Today, November 16th 2016, it is exactly 50 years since the first flight took place of Transavia Holland. Captain Pete Holmes and first officer Arne Zwaan flew DC-6B (c/n 43560, line number 269) PH-TRC from Amterdam Schiphol to Naples airport. The plane was chartered to transport the 87 members of the Dutch Dance Theatre and Dutch Ballet Orchestra.
From Euravia to Transavia Holland
The first flight could only take place after a lot of hurdles were taken. The original founder, businessman A.J.D. Steenstra Toussaint together with Universal Sky Tours owner Ted Langton first tried to get ‘Euravia Air Transport’ of the ground. It failed due to lack of financing. Because contracts were already signed and bookings sold, Langton took over the company on his own expense and renamed it ‘Euravia London Ltd.’.
4 years later the Canadian-owned International Thomson Organisation bought Euravia and changed the name in ‘Britannia Airways’ due to the introduction of Bristol Britannia aircraft. We know the company today as TUI subsidiary Thomson Airways.
A few years later Steenstra Toussaint tried it again, together with businessman George Richardson, former shareholder of Belgian International Air Services. Together they set up ‘Transavia Limburg’; a local company based in Maastricht (capital of the Dutch province of Limburg). DC-3 PH-RIC (c/n: 32872, crashed 2010 as museum aircraft D-CXXX ‘Rosinenbomber’) was acquired but never flew for Transavia because again Toussaint and Richardson failed again to arrange a proper financing for the enterprise. Florida based Boreas Corporation, a trader in second-hand aircraft, bought a controlling interest in shares. The owner of Boreas, the famous Bell X-1 2nd test pilot Chalmers “Slick” Goodlin wanted to profit from the fast expanding and lucrative European charter market. He had a more thorough approach; the DC-3 was cancelled and three former TSA Transair Sweden DC-6s aircraft were flown to Amterdam Schiphol Airport. The company name was changed to ‘Transavia Holland’ and plans were drawn to create the first Dutch air charter company. But market leaders KLM and Martinair were not so happy and objected to the Dutch government. Hearings were held and everything was thoroughly scrutinized. The DC-6s were waiting idly for months at Schiphol-Oost. At November 14th 1966 the Air Operators Certificate was finally provided and two days later the first flight took place.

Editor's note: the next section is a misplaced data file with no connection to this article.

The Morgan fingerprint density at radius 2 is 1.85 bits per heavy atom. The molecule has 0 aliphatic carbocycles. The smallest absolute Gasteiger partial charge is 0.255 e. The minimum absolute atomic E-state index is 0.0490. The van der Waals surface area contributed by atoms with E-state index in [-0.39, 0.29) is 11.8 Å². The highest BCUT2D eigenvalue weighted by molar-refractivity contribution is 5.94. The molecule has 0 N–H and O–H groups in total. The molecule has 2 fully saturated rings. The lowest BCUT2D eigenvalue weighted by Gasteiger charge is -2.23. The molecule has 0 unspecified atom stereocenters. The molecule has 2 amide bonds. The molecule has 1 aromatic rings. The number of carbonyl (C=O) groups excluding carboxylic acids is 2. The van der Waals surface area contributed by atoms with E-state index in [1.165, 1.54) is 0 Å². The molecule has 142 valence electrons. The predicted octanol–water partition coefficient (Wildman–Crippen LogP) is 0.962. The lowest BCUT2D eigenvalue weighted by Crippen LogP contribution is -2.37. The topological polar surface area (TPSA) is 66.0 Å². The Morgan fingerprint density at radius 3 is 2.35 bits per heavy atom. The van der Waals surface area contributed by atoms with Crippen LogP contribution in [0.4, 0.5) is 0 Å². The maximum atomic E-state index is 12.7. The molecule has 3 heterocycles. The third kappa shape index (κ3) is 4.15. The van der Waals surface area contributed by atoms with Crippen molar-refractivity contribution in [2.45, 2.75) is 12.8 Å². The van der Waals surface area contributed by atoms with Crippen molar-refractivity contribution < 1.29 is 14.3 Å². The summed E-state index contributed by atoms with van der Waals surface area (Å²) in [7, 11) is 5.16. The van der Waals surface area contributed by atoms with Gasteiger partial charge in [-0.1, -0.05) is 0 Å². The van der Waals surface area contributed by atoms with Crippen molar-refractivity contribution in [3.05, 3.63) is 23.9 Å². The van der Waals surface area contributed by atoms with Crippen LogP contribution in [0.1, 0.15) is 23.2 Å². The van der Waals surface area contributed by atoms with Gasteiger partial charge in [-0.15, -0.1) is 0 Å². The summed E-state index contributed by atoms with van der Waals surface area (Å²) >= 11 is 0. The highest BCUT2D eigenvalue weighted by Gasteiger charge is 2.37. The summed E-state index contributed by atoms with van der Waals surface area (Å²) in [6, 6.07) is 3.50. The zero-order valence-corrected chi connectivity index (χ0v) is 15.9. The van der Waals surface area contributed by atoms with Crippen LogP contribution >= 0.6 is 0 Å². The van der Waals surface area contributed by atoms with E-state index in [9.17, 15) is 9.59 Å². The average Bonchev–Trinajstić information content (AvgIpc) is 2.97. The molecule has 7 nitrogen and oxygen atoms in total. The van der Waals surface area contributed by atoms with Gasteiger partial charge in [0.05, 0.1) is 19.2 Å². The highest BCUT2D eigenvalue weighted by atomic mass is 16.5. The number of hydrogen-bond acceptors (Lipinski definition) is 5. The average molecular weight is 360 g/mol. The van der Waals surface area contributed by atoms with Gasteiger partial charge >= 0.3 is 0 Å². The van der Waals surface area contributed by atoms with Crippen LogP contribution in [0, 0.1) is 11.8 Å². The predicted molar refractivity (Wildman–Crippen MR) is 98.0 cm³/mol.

Outstanding safety record
Last night this event was celebrated in Amsterdam with a large party at Transavia Airlines C.V. as the company is known today.
In 1972, the Boreas Corporation shares were transferred to the Royal Dutch Steamboat-Company (forerunner of Nedlloyd), which saw Transavia as an alternative to the discontinuation of scheduled passenger service by ship. Ten years after building up the airline from scratch, Transavia had a marketshare of 45% of the Dutch holiday market. In 1986, the Transavia Holland brand was changed into Transavia Airlines. It was the first airline to take advantage of the Open Skies agreement signed between the UK and Dutch governments. During 1991 Nedlloyd sold 40% of its shares to KLM. Until 2003, the Dutch National Investment Bank had still 20%, but since that year Transavia is a 100% subsidiary of Air France-KLM.